Magazine article New Internationalist

Plastic Smiles

Magazine article New Internationalist

Plastic Smiles

Article excerpt

Credit cards for a specific industry or store have been in operation in the US since 1914, offered as marketing tools by lenders to encourage loyalty to their particular products or outlets. The first universal credit card - Diners Club, which came onto the US market in 1949 - was primarily a travel and entertainment card used by on-the-road salespeople to purchase goods and services from a broad range of providers (later supplanted by American Express). The card ushered in credit as a profitable service in its own right, through which consumers were offered purchasing power and retailers were offered customers so long as each paid a fee for the service. But the concept had a conundrum: consumers would not sign up unless a card was widely accepted by merchants, and merchants would not sign up until they saw a demand for a card. Consequently, banks undertook a mass mail-out of unsolicited credit cards in the late 1960s, which successfully placed credit cards in the wallets of millions.1 This tactic - offering unsolicited credit to consumers - is still practised successfully today around the world, peaking in the US in 1998 with an incredible 3.5 billion direct mail solicitations.2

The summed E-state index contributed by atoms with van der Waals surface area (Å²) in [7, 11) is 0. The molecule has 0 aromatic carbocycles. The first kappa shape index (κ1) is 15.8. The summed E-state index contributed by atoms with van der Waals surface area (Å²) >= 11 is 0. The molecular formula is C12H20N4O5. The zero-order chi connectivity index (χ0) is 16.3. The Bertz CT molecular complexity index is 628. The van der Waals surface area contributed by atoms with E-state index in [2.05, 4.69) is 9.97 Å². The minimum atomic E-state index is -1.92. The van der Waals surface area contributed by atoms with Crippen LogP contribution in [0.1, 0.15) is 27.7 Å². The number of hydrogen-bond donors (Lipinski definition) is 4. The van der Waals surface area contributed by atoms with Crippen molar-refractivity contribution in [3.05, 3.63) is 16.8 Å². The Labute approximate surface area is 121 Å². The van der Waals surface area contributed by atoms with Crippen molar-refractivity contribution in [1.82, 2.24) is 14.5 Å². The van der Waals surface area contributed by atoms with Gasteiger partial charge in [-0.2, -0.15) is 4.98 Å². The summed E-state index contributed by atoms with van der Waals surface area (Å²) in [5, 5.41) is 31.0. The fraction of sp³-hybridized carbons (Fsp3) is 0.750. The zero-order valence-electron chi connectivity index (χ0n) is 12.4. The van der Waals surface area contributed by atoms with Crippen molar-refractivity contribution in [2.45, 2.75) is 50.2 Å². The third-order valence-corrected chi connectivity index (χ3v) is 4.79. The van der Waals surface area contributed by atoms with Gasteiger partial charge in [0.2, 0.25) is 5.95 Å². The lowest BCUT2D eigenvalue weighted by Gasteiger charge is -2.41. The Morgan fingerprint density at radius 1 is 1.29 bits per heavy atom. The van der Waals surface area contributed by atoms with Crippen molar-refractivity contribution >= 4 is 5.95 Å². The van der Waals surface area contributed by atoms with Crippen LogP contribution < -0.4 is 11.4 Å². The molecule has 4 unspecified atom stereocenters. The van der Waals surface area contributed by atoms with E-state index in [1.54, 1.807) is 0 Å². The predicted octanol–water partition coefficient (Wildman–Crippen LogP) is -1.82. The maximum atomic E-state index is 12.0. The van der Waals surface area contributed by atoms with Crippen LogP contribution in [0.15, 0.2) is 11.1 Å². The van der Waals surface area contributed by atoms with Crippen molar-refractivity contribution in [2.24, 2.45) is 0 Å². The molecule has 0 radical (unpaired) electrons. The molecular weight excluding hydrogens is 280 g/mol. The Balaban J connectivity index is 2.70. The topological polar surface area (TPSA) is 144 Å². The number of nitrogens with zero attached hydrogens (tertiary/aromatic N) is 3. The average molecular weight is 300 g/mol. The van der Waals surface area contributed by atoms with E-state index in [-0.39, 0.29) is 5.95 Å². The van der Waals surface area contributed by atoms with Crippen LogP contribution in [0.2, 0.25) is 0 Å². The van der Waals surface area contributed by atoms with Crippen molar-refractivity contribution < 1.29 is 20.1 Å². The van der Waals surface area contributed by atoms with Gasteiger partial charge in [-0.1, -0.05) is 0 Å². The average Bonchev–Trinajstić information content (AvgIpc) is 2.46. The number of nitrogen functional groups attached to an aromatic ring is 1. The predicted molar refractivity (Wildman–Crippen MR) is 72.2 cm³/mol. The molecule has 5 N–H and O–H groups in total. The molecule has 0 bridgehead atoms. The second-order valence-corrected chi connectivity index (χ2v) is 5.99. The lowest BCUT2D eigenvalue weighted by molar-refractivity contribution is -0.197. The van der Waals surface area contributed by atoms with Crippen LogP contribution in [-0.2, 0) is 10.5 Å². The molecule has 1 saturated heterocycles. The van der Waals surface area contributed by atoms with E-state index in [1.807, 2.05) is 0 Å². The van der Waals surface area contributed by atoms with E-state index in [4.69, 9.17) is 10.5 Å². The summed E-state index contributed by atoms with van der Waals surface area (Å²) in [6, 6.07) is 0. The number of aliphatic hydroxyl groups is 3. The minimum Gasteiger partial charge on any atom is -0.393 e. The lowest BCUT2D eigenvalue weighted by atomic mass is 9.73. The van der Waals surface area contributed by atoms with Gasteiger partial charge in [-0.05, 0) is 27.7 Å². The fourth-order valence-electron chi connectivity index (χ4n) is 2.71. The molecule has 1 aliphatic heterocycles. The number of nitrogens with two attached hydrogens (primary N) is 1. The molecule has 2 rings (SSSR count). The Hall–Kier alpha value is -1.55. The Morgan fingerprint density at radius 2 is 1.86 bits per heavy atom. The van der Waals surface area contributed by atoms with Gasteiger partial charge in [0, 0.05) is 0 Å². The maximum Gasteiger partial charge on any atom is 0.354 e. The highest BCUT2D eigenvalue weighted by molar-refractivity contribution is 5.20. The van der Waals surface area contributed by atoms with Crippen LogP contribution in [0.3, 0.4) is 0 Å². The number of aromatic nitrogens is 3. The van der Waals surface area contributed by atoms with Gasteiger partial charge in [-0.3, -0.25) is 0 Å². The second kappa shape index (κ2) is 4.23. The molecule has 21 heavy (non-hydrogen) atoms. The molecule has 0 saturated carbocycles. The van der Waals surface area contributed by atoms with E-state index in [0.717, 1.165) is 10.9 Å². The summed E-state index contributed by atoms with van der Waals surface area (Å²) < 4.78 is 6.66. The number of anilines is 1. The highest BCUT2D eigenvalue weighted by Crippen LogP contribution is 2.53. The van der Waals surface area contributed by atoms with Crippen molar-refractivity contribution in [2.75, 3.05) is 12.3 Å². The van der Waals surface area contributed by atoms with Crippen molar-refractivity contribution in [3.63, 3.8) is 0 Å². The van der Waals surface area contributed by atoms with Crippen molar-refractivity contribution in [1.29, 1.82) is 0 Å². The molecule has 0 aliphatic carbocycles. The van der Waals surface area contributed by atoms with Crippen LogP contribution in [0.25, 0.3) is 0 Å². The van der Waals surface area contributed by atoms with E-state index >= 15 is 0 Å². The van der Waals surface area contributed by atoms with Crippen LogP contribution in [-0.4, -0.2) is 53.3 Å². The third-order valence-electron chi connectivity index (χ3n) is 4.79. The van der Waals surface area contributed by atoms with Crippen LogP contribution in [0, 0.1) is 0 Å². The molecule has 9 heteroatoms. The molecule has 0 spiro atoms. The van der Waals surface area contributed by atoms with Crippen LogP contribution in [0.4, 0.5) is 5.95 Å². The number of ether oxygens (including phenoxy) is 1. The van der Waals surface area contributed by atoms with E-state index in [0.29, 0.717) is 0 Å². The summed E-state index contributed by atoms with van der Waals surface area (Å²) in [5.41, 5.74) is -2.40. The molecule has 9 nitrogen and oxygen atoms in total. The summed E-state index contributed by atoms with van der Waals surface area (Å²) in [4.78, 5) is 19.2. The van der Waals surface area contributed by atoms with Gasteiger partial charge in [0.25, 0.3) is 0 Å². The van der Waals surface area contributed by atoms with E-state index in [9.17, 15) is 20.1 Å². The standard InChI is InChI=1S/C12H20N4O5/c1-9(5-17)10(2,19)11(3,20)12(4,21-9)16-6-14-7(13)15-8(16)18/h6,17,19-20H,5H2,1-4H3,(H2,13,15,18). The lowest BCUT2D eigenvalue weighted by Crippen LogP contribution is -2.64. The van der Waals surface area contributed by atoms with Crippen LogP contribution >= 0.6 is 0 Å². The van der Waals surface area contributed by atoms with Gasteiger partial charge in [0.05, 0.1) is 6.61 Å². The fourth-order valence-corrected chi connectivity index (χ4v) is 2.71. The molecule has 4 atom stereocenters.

The fans of credit cards say that it has greatly enhanced the quality of life for all classes, but particularly the economically disadvantaged. Unlike the travel and entertainment cards that are used by the affluent, for banks to achieve a large cardholder base they have had to accept customers with a lower economic profile and a higher default rate. …

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